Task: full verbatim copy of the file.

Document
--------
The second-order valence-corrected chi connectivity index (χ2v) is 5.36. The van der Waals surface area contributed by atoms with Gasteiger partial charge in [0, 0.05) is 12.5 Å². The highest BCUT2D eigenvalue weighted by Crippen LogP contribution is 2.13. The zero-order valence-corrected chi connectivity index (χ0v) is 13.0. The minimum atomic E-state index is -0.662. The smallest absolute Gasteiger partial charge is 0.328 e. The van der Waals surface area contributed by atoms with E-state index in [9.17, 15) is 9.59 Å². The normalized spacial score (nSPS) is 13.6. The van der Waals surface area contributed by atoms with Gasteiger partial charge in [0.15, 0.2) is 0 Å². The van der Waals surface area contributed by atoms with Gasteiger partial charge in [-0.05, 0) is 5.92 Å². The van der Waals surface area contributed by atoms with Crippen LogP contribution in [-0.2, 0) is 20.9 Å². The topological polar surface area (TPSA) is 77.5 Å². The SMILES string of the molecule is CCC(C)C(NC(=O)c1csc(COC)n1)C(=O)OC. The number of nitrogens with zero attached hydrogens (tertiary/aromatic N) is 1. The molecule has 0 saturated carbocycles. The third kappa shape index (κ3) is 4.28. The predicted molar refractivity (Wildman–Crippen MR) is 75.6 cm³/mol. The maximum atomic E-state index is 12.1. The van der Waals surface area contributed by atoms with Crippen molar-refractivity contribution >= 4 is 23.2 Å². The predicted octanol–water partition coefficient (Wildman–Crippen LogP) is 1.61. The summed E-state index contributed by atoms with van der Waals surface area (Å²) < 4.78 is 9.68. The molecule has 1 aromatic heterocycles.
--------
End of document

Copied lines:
The second-order valence-corrected chi connectivity index (χ2v) is 5.36. The van der Waals surface area contributed by atoms with Gasteiger partial charge in [0, 0.05) is 12.5 Å². The highest BCUT2D eigenvalue weighted by Crippen LogP contribution is 2.13. The zero-order valence-corrected chi connectivity index (χ0v) is 13.0. The minimum atomic E-state index is -0.662. The smallest absolute Gasteiger partial charge is 0.328 e. The van der Waals surface area contributed by atoms with E-state index in [9.17, 15) is 9.59 Å². The normalized spacial score (nSPS) is 13.6. The van der Waals surface area contributed by atoms with Gasteiger partial charge in [0.15, 0.2) is 0 Å². The van der Waals surface area contributed by atoms with Gasteiger partial charge in [-0.05, 0) is 5.92 Å². The van der Waals surface area contributed by atoms with Crippen LogP contribution in [-0.2, 0) is 20.9 Å². The topological polar surface area (TPSA) is 77.5 Å². The SMILES string of the molecule is CCC(C)C(NC(=O)c1csc(COC)n1)C(=O)OC. The number of nitrogens with zero attached hydrogens (tertiary/aromatic N) is 1. The molecule has 0 saturated carbocycles. The third kappa shape index (κ3) is 4.28. The predicted molar refractivity (Wildman–Crippen MR) is 75.6 cm³/mol. The maximum atomic E-state index is 12.1. The van der Waals surface area contributed by atoms with Crippen molar-refractivity contribution >= 4 is 23.2 Å². The predicted octanol–water partition coefficient (Wildman–Crippen LogP) is 1.61. The summed E-state index contributed by atoms with van der Waals surface area (Å²) < 4.78 is 9.68. The molecule has 1 aromatic heterocycles.